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An Outline For Reform


Suniti Bhushan Datta

SAVING WILD INDIA: A BLUEPRINT FOR CHANGE
By Valmik Thapar
Aleph Book Company, New Delhi, 2015, pp. 168, Rs. 499.00

VOLUME XXXIX NUMBER 10 October 2015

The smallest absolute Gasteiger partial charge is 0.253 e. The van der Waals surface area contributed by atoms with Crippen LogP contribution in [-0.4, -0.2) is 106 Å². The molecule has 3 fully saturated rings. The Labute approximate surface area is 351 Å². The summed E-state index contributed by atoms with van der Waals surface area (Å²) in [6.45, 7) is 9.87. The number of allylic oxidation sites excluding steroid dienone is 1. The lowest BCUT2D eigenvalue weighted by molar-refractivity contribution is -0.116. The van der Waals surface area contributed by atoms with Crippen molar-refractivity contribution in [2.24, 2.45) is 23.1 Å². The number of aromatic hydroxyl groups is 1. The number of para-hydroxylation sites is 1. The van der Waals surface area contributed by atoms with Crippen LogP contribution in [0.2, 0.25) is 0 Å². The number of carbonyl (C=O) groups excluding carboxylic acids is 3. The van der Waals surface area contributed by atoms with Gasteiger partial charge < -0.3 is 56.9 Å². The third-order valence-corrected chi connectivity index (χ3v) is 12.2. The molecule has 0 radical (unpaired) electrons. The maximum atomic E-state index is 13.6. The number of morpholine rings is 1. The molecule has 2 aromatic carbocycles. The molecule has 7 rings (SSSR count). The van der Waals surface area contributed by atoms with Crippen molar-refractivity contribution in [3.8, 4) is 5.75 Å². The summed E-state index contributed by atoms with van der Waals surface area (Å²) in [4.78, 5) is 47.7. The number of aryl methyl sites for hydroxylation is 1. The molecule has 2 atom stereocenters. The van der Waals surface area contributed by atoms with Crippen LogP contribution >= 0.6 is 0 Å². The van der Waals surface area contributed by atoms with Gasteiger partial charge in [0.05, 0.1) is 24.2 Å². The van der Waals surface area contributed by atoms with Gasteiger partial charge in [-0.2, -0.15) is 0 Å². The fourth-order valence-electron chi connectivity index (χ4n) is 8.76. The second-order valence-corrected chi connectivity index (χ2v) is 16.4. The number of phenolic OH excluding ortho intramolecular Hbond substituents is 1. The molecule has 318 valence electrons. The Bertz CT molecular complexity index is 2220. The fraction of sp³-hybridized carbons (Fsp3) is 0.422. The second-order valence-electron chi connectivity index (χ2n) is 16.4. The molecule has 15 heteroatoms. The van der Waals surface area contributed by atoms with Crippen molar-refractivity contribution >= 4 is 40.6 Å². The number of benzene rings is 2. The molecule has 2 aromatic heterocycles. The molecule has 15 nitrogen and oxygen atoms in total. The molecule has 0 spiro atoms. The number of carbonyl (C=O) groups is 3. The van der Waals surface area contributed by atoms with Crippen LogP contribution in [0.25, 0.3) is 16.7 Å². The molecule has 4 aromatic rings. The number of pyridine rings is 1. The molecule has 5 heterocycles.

Wildlife, forests and natural resources in India have never before been under such a concerted threat of obliteration, as they are now, under a regime that is as keen on overexploiting them as they are cavalier towards the intrinsic value of the environment to human survival. Much has been commented on the future of the country’s forests and wilderness, but Valmik Thapar’s new book goes a step further and proposes an outline for reforming conservation and environmental policy in the country. The book begins with a preamble, where the author talks about his own history of effecting conservation actions and policies, stretching back some 40 years, from localized conservation action at the Ranthambhore Tiger Reserve in Rajasthan, to being a member of national policy-level committees. In his experience, as he sums it up, the problem is that, ‘Even through in the 1970s and 1980s many remarkable forest officers served in different regions of India, I believe it was their contribution as individuals that held up a service, which as an institution was deteriorating rapidly. By the 1990s, these individuals were difficult to find and the service was a mess. Much ignored politically, and misused by the government, the service was not renewed, or reformed.’ Wildlife laws and conservation advocacy have taken many forms in this country, from the Mahabharata (as quoted in the opening papers) through laws made by the British (such as the Indian Forest Act, 1865), to the modern avatar, the Wildlife Protection Act (1972), amended up to 2012. While these laws have taken a modern form, many are based on pre-Independence understanding of conservation, ‘creating endless conflicts and contradictions in day-to-day governance.’ The most controversial law of recent times that involves the use of forests has been the Forest Rights Act (2006) (FRA), which was created to give rights to forest-dwellers who have been residing in forests for many generations. As someone who was associated in conceiving the Forest Rights Act, the author describes the conflicts that arose between the Ministry of Tribal Affairs and the Ministry of Environment and Forests, since the FRA contradicted the Wildlife Protection Act, which states that, ‘national parks are inviolate.’ He quotes from the CAG’s (Comptroller and Auditor General) audit report which categorically states that the FRA can ‘be exploited and incorrect claims can make forest areas vulnerable’. The author proposes the need to have a single, ‘non-contradictory law that governs our natural ...


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